military retirement divorce 10 10 rule

Military Divorce, Pension Divorce Laws 10 10 rule


Military Divorce, dissolution processWe salute all the members of the United States military and their service to our country. We also understand the complexities associated with a military divorce or domestic relations situation that involves a member of the Army, Navy, Air Force, Marines or Coast Guard. We would like to share with the members of the military extensive legal experience and dedication in the handling of a divorce or domestic relations matter.

Divorce, dissolution and other types of domestic issues can be multifaceted when it involves a member of the military. There may  be multiple jurisdictions involved and certain parts of military and federal law and procedure that apply. Those differences affect every part of a divorce and require specific skills and a high level of experience from a domestic relations attorney.

This is also true with other domestic matters such as child support and child visitation.

There are people who fall under the Soldiers and Sailors Civil Relief Act, which covers military members who may be in harm’s way, and which can often delay proceedings.

Child Support and visitation are other issues which may also be impacted if one or both of the married couple is a member of the military.

Property division can also be very a little different from a normal divorce, especially regarding a military pension, which is often one of the largest assets in a marriage.

Military pension divorce settlement

Ohio resident seeking Military DivorceThe most complicated area in a military divorce is the military pension. In 1983 Congress passed the Uniform Services Former Spouses Protection Act which allowed a former spouse of a military participant to participate in the military member’s pension benefit. The military complies with what is known as the military retirement divorce 10 10 rule.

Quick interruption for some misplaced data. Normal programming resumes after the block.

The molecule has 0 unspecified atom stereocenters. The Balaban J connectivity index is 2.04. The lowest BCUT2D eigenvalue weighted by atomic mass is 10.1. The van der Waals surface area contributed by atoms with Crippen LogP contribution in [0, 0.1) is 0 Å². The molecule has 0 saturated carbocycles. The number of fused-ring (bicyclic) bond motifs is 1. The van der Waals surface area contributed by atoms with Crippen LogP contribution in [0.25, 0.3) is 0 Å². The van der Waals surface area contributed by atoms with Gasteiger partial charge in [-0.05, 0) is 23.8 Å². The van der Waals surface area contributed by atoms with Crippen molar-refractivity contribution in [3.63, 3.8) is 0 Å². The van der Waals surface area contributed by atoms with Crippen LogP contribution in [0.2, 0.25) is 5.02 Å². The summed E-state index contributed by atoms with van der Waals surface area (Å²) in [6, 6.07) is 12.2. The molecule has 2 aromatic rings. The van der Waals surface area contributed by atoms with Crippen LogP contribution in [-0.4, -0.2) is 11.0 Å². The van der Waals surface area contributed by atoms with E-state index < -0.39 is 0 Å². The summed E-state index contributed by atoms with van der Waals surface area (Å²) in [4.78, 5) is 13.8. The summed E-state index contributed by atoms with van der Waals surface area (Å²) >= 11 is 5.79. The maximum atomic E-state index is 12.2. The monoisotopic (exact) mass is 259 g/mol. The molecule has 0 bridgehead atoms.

Divorce after 10 years military

The Ten Ten Rule military divorce 10 year rule means in relevant part that for a former spouse to be entitled to pension benefits from a military member, the military member must have

  1. Been in service for at least ten 10 years; and
  2. the marriage must have been for at least ten years.

These requirements need to be met in order for the military to honor a separate qualified domestic relations order in a military divorce situation. However, even if a marriage has not been for 10 years, the law has been evolving to allow the Court to place a value on the military pension if the spouse has been in the military for at least 10 years.

Military pension divorce settlement

What this means is that once the marital portion of the military pension is placed with a value, the non-military spouse would be entitled to one-half of the value of the military pension regardless if they have not yet been married for 10 years. The complicated aspect of this is that although the U.S. Government will not recognize a qualified domestic relations order dividing a military pension if the parties have not been married for at least 10 years, Ohio Courts can establish a value in those types of situations and require the military member to somehow through other assets compensate his or her spouse the marital value of the non-military members pension value.

With so many issues in a military divorce that are different from other types of divorces or dissolutions, you need a military divorce lawyer who knows all of the ins and outs.

Military Pensions and Benefits in Divorce

Divorce is complicated enough without throwing into the mix the fact that one or more of the divorcing parties is a military service member or has military benefits. What are they? Watch the video below to find out.

Military Pensions and Benefits in Divorce, part 2

Leave a Reply

Your email address will not be published. Required fields are marked *

This site uses Akismet to reduce spam. Learn how your comment data is processed.

You May Also Like